earn a 3, I’m going to take advantage of pushing myself. Not only for
the reward to earn a 3, but investing more time to go the extra mile,
I learn even more, connect more dots, and uncover more relatable
concepts. I imagine that’s why you give us these opportunities? I
always go for it and do my best…I always have. I’m grateful to be at
[this school] and expect to continue to appreciate our resources and
value.

A 98 to me, represents a great foundation of knowledge as a scientist
in physics.

This is one of those “we need to have chat about this emails” you occasionally get as a teacher.

So today, this student and I finally had the chance to sit down and chat, and we had a good, but hard conversation. I’m realizing that when I’m the only person in this student’s life telling her that perfection chasing might be a bad thing, it’s pretty hard to hear. It’s also hard to hear that you should be interested in learning, when you thought that’s what you were doing when you were getting good grades all along (and maybe you were).

Here’s a summary I wrote for the grade chair:

My takeaway is that Alice puts a tremendous amount of pressure on herself. She’s incredibly focused on getting into Stanford, and thinks the only way to do that is to get perfect grades. She’s told me that this leads her to stress out when she can’t get problems on homework and more.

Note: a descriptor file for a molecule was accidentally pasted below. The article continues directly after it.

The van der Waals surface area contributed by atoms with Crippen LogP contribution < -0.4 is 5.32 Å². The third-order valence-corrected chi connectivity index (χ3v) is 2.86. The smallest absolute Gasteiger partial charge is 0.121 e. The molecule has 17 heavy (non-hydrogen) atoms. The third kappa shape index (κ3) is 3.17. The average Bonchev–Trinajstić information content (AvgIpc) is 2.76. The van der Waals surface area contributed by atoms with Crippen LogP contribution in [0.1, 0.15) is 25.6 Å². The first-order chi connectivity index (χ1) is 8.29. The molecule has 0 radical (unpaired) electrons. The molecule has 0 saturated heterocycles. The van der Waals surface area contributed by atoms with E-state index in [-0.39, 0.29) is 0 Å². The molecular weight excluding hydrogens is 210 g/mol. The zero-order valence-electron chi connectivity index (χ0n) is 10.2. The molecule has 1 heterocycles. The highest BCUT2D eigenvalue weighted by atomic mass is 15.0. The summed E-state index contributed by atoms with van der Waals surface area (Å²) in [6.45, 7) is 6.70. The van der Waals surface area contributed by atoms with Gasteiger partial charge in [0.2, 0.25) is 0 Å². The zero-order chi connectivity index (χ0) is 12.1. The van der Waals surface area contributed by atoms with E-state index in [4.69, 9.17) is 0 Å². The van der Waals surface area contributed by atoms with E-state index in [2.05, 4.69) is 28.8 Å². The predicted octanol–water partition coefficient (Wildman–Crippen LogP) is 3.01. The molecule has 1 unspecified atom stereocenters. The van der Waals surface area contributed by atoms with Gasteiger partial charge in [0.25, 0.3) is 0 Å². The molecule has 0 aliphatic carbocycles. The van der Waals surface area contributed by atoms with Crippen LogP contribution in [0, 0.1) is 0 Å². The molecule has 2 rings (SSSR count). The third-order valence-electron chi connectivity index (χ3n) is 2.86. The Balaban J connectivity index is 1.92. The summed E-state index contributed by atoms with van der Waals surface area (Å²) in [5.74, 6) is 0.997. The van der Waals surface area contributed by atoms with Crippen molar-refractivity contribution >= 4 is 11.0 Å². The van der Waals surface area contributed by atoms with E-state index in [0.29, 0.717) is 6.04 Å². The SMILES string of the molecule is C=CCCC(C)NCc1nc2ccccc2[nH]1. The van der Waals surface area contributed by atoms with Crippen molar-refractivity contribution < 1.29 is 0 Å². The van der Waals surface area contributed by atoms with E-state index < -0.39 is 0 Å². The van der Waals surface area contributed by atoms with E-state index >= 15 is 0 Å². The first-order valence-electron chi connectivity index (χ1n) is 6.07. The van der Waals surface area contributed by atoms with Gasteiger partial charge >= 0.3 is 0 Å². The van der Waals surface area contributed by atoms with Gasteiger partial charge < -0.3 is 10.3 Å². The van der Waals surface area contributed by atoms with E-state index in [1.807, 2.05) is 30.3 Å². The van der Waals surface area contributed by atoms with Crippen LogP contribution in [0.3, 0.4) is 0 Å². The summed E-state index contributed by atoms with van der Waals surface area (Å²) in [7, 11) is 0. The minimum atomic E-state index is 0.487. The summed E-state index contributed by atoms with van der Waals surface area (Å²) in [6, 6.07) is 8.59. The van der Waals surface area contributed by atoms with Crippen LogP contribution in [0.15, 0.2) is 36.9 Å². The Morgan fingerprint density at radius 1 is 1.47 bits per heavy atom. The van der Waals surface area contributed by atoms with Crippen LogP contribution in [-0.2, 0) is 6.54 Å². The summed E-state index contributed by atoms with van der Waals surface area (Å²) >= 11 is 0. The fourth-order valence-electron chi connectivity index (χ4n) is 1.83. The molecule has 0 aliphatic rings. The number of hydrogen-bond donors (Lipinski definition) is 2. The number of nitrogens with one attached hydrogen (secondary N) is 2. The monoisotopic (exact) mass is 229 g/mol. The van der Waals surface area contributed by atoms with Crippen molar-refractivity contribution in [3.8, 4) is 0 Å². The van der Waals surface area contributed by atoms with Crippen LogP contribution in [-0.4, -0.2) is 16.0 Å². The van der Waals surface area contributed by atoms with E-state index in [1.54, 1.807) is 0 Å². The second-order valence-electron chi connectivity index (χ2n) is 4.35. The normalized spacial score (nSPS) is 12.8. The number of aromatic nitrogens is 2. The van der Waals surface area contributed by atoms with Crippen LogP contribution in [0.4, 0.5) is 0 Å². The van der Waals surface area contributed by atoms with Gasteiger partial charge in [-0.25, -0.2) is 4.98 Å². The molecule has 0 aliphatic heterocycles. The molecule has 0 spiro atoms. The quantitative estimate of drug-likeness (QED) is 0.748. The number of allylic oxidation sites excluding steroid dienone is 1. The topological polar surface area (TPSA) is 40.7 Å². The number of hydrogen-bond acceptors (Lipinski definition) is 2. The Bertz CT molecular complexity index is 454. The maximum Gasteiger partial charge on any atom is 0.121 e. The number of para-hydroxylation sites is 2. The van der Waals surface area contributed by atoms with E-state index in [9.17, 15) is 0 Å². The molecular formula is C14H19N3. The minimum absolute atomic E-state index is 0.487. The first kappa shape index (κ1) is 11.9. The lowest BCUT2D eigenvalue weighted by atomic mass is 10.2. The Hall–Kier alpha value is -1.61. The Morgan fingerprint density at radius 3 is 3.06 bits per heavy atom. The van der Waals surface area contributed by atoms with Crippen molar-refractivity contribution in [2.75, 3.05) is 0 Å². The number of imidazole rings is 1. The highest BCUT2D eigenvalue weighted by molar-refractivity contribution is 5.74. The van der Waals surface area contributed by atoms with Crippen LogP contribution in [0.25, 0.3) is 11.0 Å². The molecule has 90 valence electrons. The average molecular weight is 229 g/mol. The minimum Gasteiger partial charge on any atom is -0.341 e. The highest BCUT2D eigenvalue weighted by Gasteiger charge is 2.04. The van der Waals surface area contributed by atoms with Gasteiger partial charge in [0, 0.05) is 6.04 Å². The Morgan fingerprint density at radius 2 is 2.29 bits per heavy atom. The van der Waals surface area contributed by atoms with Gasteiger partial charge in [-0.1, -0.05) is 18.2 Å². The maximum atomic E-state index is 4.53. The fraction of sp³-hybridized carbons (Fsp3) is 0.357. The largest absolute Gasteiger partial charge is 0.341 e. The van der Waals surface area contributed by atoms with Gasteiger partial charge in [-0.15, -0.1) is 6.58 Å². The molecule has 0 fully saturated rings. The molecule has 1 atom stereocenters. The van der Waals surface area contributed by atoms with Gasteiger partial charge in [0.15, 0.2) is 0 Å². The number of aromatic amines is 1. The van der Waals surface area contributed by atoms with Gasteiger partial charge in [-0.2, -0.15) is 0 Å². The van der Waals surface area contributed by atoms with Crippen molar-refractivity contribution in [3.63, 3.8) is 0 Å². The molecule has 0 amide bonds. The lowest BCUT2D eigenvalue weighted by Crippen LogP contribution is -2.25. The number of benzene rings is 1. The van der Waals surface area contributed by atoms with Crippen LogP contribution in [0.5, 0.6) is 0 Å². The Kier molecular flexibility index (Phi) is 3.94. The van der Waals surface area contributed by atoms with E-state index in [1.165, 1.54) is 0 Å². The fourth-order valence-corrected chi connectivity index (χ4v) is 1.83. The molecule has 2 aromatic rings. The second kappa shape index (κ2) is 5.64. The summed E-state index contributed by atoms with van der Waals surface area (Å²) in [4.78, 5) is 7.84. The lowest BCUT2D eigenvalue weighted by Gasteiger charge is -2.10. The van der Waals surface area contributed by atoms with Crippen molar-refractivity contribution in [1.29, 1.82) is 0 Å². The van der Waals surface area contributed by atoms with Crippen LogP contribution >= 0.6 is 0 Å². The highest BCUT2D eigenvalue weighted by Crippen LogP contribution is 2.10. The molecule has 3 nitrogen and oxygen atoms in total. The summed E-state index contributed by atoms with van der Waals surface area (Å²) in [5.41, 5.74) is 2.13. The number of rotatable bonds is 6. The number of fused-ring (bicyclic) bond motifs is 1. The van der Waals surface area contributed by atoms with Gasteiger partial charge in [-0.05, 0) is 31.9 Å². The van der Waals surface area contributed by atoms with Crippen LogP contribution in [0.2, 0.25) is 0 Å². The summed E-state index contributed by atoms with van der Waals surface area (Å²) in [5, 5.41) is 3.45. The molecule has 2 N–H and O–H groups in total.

I’m trying to help her see that the perfectionism really can be harmful, beginning with how it can rob her of time to do things that are truly extraordinary, like writing a book, or starting a business, etc, but she said she wasn’t really interested in this, her “thing” is getting good grades.

Then I also tried to show her that her feedback to me really seem to be focused on grades and not learning, and after some conversation she readily saw this. I tried to raise the idea that if she can work to really love what she is learning, the grades really will come with greater ease, and less stress. Maybe she saw this, but I don’t think she really knows how to move in this direction.

So, I’m very interested to see where this conversation goes, and I’m particularly interested to see how we can begin to address this perfection seeking in a more systematic way. I think it is something that plagues the young women of my school, and it’s tied up in all sorts of “nice girl” ethos and southern stereotypes.

Put this in the we’ll see where it goes pile.

5 Comments leave one →
  1. November 10, 2010 3:52 am

    Oh, dear. Kudos to you for trying to help. Have you spoken to her parents? (Though I wonder if their reaction will be similar to Alice’s.)

  2. November 10, 2010 4:00 am

    I haven’t yet, but it’s a very good idea. I think it’s the boarding school teacher in me, but I tend to hesitate before getting parents involved in things like this. Of course, they got the comment, so if they have concerns, they can certainly contact me.

  3. November 10, 2010 5:19 am

    I like the fact that you made a strong effort to make her aware of the difference between learning and getting good grades.